Ecology Center for Conservation and Sustainable Development
• Spatial ecology
• Computer simulation models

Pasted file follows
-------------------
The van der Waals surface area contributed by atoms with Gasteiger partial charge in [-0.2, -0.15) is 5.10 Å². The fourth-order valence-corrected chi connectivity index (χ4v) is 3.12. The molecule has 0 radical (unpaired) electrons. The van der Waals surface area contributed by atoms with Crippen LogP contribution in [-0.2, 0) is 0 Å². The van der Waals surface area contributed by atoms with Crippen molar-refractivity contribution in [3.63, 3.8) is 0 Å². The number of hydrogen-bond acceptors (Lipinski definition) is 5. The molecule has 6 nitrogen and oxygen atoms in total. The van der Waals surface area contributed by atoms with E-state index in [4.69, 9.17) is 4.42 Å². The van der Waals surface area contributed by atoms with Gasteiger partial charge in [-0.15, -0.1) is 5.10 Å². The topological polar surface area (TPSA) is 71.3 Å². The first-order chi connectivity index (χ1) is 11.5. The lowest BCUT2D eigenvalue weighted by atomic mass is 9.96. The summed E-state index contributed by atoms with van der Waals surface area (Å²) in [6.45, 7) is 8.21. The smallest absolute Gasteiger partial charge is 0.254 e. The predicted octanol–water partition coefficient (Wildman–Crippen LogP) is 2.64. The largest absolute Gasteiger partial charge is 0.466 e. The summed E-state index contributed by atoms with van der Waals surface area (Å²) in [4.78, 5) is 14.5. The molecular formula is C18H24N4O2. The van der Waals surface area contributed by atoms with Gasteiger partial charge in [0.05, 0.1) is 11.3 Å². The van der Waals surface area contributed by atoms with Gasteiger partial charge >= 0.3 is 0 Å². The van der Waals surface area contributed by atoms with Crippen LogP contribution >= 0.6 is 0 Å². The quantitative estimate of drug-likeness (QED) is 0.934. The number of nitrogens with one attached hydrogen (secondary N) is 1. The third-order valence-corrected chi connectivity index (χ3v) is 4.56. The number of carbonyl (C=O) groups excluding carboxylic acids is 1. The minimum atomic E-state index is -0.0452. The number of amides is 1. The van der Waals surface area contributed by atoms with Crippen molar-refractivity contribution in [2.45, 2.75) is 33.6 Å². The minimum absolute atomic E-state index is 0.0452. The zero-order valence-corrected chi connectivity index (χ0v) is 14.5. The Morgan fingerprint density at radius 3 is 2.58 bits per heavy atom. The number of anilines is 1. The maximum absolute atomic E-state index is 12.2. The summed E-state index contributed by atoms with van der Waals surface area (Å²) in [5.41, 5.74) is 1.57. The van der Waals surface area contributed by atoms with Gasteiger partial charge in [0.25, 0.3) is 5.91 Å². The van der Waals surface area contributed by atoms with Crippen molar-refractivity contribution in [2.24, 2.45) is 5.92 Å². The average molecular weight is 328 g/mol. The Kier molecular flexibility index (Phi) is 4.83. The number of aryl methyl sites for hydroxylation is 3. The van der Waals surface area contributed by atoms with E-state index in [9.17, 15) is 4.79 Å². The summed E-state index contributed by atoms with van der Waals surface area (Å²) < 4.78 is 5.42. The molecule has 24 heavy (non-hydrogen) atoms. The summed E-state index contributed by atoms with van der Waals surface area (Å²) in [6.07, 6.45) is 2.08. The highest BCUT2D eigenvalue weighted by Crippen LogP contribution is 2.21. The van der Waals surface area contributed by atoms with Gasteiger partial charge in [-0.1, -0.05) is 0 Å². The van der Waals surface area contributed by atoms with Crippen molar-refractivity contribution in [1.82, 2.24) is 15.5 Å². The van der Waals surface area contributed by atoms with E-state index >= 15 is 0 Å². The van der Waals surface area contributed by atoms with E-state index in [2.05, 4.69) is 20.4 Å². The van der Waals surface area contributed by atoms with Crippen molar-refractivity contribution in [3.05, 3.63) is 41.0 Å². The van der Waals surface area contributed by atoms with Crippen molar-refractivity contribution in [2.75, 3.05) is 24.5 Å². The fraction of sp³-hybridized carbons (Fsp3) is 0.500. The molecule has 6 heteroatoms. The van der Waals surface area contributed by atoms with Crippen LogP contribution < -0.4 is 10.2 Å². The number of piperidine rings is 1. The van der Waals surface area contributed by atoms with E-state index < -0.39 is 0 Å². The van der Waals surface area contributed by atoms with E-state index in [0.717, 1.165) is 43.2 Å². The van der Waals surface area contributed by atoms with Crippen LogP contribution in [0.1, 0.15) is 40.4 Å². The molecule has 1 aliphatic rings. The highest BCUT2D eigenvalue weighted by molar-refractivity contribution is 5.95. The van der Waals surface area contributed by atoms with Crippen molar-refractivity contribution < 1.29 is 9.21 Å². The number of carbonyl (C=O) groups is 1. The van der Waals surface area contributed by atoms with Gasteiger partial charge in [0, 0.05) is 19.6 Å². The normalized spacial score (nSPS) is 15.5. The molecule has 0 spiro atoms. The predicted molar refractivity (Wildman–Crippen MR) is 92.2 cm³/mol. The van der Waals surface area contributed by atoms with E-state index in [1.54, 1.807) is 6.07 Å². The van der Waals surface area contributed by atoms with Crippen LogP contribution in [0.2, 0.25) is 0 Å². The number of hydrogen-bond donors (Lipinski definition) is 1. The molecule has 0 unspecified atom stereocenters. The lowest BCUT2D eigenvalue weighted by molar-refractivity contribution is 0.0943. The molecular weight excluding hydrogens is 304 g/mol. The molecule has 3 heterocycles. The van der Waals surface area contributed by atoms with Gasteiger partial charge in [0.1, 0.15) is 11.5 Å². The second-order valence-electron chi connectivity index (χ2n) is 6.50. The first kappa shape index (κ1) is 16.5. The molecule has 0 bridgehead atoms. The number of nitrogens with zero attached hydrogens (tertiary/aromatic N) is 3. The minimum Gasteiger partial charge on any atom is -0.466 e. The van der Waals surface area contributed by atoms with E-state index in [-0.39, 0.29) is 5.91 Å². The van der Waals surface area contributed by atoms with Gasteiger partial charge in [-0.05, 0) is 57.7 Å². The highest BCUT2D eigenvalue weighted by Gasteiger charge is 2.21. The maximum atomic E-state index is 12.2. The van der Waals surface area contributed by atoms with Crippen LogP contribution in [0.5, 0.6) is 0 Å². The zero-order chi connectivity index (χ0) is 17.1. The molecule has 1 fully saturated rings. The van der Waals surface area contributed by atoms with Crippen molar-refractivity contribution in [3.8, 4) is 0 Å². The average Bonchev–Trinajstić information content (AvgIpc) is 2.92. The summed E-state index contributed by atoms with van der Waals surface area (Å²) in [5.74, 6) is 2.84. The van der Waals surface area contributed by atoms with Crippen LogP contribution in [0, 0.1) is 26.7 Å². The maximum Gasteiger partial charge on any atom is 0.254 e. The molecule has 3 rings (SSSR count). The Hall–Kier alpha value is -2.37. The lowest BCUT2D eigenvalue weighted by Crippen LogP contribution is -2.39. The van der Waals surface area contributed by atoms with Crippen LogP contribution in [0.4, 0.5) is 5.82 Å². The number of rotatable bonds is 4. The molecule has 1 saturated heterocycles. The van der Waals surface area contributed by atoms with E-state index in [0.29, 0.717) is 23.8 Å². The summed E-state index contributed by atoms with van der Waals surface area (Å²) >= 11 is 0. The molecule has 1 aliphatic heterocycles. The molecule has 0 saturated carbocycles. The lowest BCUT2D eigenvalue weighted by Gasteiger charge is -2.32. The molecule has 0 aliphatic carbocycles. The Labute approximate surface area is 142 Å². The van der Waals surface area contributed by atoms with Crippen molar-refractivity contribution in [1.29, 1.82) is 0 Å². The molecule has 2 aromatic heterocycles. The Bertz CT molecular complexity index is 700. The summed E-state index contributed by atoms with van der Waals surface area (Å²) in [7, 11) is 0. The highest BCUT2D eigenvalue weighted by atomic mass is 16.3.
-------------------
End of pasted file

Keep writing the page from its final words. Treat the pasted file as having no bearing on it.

Is competition diluted in species rich communities? Dr. Tello’s research interests include the study of macroecological patterns in plant communities and the use of computer models to identify, describe and analyze them. A big open question in modern ecology is to what degree the diversity and structure of natural communities and ecosystems is structured by either (1) stochasticity (i.e. random changes in species abundances) or (2) niche differences among species (particularly species-species interactions). Previous research has suggested that stochasticity might be more important in regions like the super-diverse tropical lowlands. This might be so because species-species interactions are potentially diluted when communities are composed of many species. In this type of community, each individual of a particular species might have to interact with a different set of competitors. In turn, this individual-to-individual inconsistency in biotic interactions can lead the evolution of broad “all-purpose” niches. When most species in a community have this diluted species interactions, the role of niche differences in structuring communities is likely low. In this project, we will test the assumption that diversity dilutes species interactions. We will use data from ~30 forest plots that are part of the Madidi Project in the tropical Andes of Bolivia (www.mobot.org/madidi). These plots are distributed along a steep elevational gradient and vary dramatically in species richness. This will allow us to study the effects of diversity on species-species interactions. The student working on the project will be trained in tropical forest ecology, functional ecology, programming in the R computer language, as well as in field techniques for forest monitoring (at the Tyson Research Center; https://tyson.wustl.edu). Most of the project will be focused on guided data analysis, so the student must be comfortable with statistics and programming, as well as being interested in tropical ecology.